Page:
$60 million in annual city funding through the Office of Early Care and Education will significantly raise educator wages as part of ongoing effort to strengthen and expand City’s support of young children and families
San Francisco, CA — Today, Mayor London N. Breed announced a new initiative by the San Francisco Office of Early Care and Education (OECE) to invest up to $60 million annually to advance pay raises, increase benefits, improve working conditions, and support educational attainment for San Francisco’s workforce of over 2,000 City-funded early educators. These programs serve over 6,500 children ages 0-5 every year.
This is the first early childhood educator wage initiative of its kind in the nation. This investment will enable educators to be more fairly paid for their crucial work, and also help attract new, quality educators to the field. It will raise each early educator’s salary by approximately $8,000 to $30,000 annually. By 2025, San Francisco intends to support a living wage of no less than $28 an hour for all early educators in City-funded programs. This program is funded by a Commercial Rent Tax that was passed by the voters in June 2018 with funds dedicated to serving early childcare programs in San Francisco.
“San Francisco needs to do more to support children and families, and that includes attracting and retaining the early educators who do the critical work of caring for our youngest,” said Mayor Breed. “We know early childhood experiences lay the groundwork for later success in academics and beyond. This initiative, and all the work we are doing around transforming early childcare, is about providing the support for early childhood experiences that will help us improve our City’s future and the lives of everyone here.”
“San Francisco is on its way to become one of the first major cities to offer a universal early care and education system. Compensating early educators with fair, dignified wages is one of the basic building blocks to make our vision possible. The future of our economic recovery depends on the stability and strength of this essential workforce. While this initiative is long overdue, our commitment is stronger than ever,” stated Supervisor Myrna Melgar.
“San Francisco voters understand the important work our early care and educators provide for our children 0-5, yet are not unrecognized with the low wages they receive. That is why they voted to change this by passing the Proposition C, Early Care and Education for All Initiative, in 2018. This makes it possible today to increase compensation for these early care and educators, closer to what they deserve. I am proud to be a part of this effort that makes San Francisco a leader in the country to recognize the professionalism our early educators provide,” said former Supervisor Norman Yee.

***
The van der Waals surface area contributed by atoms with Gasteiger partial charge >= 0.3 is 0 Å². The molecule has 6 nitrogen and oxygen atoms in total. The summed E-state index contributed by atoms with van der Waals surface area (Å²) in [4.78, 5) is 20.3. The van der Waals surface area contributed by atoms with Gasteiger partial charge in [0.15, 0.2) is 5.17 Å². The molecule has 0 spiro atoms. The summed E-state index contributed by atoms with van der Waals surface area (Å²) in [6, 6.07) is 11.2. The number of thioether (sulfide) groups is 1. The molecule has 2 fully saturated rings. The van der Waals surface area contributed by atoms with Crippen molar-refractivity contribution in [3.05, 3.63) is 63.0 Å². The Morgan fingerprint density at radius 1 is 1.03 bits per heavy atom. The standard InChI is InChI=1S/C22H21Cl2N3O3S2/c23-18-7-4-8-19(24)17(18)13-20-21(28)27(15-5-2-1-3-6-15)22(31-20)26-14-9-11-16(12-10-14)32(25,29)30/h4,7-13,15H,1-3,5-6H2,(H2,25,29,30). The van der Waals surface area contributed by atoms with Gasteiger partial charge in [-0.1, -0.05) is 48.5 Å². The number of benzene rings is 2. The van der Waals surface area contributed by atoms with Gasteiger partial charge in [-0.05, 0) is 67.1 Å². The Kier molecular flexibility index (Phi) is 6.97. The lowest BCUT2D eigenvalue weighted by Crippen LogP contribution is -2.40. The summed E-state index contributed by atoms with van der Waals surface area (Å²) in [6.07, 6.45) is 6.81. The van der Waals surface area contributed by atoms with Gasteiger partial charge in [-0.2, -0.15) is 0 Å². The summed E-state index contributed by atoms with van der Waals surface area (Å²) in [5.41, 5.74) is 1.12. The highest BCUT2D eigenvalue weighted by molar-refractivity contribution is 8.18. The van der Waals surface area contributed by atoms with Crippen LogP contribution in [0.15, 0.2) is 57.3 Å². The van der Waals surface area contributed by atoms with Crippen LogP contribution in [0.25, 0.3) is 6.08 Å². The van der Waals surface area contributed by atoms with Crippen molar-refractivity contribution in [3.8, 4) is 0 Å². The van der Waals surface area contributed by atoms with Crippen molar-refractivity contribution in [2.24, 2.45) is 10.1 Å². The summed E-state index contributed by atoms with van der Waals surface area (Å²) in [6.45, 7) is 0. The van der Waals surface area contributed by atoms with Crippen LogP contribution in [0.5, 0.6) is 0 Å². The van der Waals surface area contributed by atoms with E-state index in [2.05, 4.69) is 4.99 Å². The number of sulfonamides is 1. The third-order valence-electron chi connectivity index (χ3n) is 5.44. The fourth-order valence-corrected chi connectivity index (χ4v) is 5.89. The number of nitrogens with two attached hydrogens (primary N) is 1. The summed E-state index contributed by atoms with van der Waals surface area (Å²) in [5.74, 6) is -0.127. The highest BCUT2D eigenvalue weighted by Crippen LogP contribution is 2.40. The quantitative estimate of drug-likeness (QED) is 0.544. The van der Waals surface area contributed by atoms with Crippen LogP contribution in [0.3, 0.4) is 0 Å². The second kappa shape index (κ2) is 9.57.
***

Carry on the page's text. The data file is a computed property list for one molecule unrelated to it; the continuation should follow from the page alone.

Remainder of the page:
The City’s Office of Early Care and Education (OECE) and First 5 San Francisco will soon combine to form the San Francisco Department of Early Childhood (DEC). Through legislation being introduced at the Board of Supervisors, DEC will be enacted as the sole City department dedicated to the health and well-being of children from birth to age five, their families, and those who care for them.
“When early educators are fairly compensated and have the resources they need, children thrive,” says Ingrid Mezquita, Executive Director of OECE. “For too long, society has undervalued the critical role of early educators, a workforce primarily comprised of women of color. Increasing wages for early educators will ensure that the people who care for our youngest children can continue to provide them with high-quality care and education.”
The Workforce Compensation Initiative is the culmination of a robust community engagement and co-design process centered on early educators’ priorities and experiences. It builds on the success of its predecessor, OECE’s Compensation and Retention Educator Stipend (CARES 2.0) program, which has provided $30 million in stipends to early educators working at city-funded Family Child Care programs and centers since 2019.
Alongside an increase in wages, the City will continue to provide funding to programs to improve workplace conditions for early educators, resulting in improved teacher job satisfaction and well-being. The City will also significantly expand eligibility for City-subsidized enrollment in high-quality Early Childhood Education programs serving children ages birth to 5, bringing greater opportunity and affordability to working- and middle-class families.
“From unifying all services and resources available for families with young children into one accessible department and prioritizing policies and investments that put resources in the hands of those who care for our city’s children, this new plan to support the early childhood field takes San Francisco to the next level in wraparound services for our youngest residents and their parents,” said Theresa Zighera, Executive Director First 5 San Francisco. “San Francisco’s Early Childhood strategy is a model for any City serious about making the early years matter.”
The first five years of life set children up for long-term success. The City will continue to advance its Early Childhood System to promote access to high-quality services and support for all families, focusing on those with the greatest need to ensure that San Francisco’s children, families, and providers have everything they need during these formative early years.
OECE will be reaching out to all programs eligible for the additional compensation to provide instruction about next steps and additional information. If you are a City-funded program looking for more information how to apply, please visit https://sfoece.org/workforce-compensation/.